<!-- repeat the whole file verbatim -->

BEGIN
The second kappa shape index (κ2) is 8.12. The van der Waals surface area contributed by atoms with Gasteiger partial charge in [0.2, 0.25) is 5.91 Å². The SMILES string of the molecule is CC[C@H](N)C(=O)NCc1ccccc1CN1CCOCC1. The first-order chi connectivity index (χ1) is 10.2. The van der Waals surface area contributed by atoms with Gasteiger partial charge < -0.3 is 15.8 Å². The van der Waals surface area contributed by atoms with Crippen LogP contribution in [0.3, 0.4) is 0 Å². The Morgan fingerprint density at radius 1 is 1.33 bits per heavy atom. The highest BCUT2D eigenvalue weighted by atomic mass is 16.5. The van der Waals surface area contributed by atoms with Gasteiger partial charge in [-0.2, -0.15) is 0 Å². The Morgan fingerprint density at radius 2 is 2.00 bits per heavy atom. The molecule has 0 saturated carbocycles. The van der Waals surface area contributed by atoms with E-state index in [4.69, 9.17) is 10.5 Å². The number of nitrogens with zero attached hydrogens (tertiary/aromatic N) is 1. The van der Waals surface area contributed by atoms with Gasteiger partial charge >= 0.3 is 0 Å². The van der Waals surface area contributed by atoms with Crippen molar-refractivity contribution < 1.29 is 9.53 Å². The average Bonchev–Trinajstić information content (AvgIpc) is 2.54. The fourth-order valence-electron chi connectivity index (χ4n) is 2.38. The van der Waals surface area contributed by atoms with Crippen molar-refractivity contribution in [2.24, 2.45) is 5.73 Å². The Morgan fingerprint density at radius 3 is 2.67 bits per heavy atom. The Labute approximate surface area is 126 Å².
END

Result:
The second kappa shape index (κ2) is 8.12. The van der Waals surface area contributed by atoms with Gasteiger partial charge in [0.2, 0.25) is 5.91 Å². The SMILES string of the molecule is CC[C@H](N)C(=O)NCc1ccccc1CN1CCOCC1. The first-order chi connectivity index (χ1) is 10.2. The van der Waals surface area contributed by atoms with Gasteiger partial charge < -0.3 is 15.8 Å². The van der Waals surface area contributed by atoms with Crippen LogP contribution in [0.3, 0.4) is 0 Å². The Morgan fingerprint density at radius 1 is 1.33 bits per heavy atom. The highest BCUT2D eigenvalue weighted by atomic mass is 16.5. The van der Waals surface area contributed by atoms with Gasteiger partial charge in [-0.2, -0.15) is 0 Å². The Morgan fingerprint density at radius 2 is 2.00 bits per heavy atom. The molecule has 0 saturated carbocycles. The van der Waals surface area contributed by atoms with E-state index in [4.69, 9.17) is 10.5 Å². The number of nitrogens with zero attached hydrogens (tertiary/aromatic N) is 1. The van der Waals surface area contributed by atoms with Gasteiger partial charge >= 0.3 is 0 Å². The van der Waals surface area contributed by atoms with Crippen molar-refractivity contribution < 1.29 is 9.53 Å². The average Bonchev–Trinajstić information content (AvgIpc) is 2.54. The fourth-order valence-electron chi connectivity index (χ4n) is 2.38. The van der Waals surface area contributed by atoms with Crippen molar-refractivity contribution in [2.24, 2.45) is 5.73 Å². The Morgan fingerprint density at radius 3 is 2.67 bits per heavy atom. The Labute approximate surface area is 126 Å².